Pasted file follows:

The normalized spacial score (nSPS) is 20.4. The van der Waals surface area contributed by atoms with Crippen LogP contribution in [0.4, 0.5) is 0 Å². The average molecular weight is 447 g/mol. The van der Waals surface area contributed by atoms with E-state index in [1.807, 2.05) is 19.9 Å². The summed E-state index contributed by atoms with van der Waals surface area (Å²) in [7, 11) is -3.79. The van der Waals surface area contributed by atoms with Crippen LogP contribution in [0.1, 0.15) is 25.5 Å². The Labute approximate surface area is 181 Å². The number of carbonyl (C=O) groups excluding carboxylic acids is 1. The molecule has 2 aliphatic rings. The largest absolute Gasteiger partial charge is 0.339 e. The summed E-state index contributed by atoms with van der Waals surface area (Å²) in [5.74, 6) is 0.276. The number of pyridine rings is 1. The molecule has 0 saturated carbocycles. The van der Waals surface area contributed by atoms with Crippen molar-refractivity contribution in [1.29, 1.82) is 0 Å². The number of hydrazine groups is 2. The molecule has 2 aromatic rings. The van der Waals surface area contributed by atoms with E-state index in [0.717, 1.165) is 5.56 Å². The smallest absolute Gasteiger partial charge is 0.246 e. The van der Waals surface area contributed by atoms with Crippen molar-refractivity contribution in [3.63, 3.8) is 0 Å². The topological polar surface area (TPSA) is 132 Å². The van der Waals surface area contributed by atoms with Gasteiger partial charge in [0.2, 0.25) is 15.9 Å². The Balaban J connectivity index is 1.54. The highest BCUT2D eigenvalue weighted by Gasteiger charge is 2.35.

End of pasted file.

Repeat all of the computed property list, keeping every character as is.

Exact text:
The normalized spacial score (nSPS) is 20.4. The van der Waals surface area contributed by atoms with Crippen LogP contribution in [0.4, 0.5) is 0 Å². The average molecular weight is 447 g/mol. The van der Waals surface area contributed by atoms with E-state index in [1.807, 2.05) is 19.9 Å². The summed E-state index contributed by atoms with van der Waals surface area (Å²) in [7, 11) is -3.79. The van der Waals surface area contributed by atoms with Crippen LogP contribution in [0.1, 0.15) is 25.5 Å². The Labute approximate surface area is 181 Å². The number of carbonyl (C=O) groups excluding carboxylic acids is 1. The molecule has 2 aliphatic rings. The largest absolute Gasteiger partial charge is 0.339 e. The summed E-state index contributed by atoms with van der Waals surface area (Å²) in [5.74, 6) is 0.276. The number of pyridine rings is 1. The molecule has 0 saturated carbocycles. The van der Waals surface area contributed by atoms with Crippen molar-refractivity contribution in [1.29, 1.82) is 0 Å². The number of hydrazine groups is 2. The molecule has 2 aromatic rings. The van der Waals surface area contributed by atoms with E-state index in [0.717, 1.165) is 5.56 Å². The smallest absolute Gasteiger partial charge is 0.246 e. The van der Waals surface area contributed by atoms with Crippen molar-refractivity contribution in [3.63, 3.8) is 0 Å². The topological polar surface area (TPSA) is 132 Å². The van der Waals surface area contributed by atoms with Gasteiger partial charge in [0.2, 0.25) is 15.9 Å². The Balaban J connectivity index is 1.54. The highest BCUT2D eigenvalue weighted by Gasteiger charge is 2.35.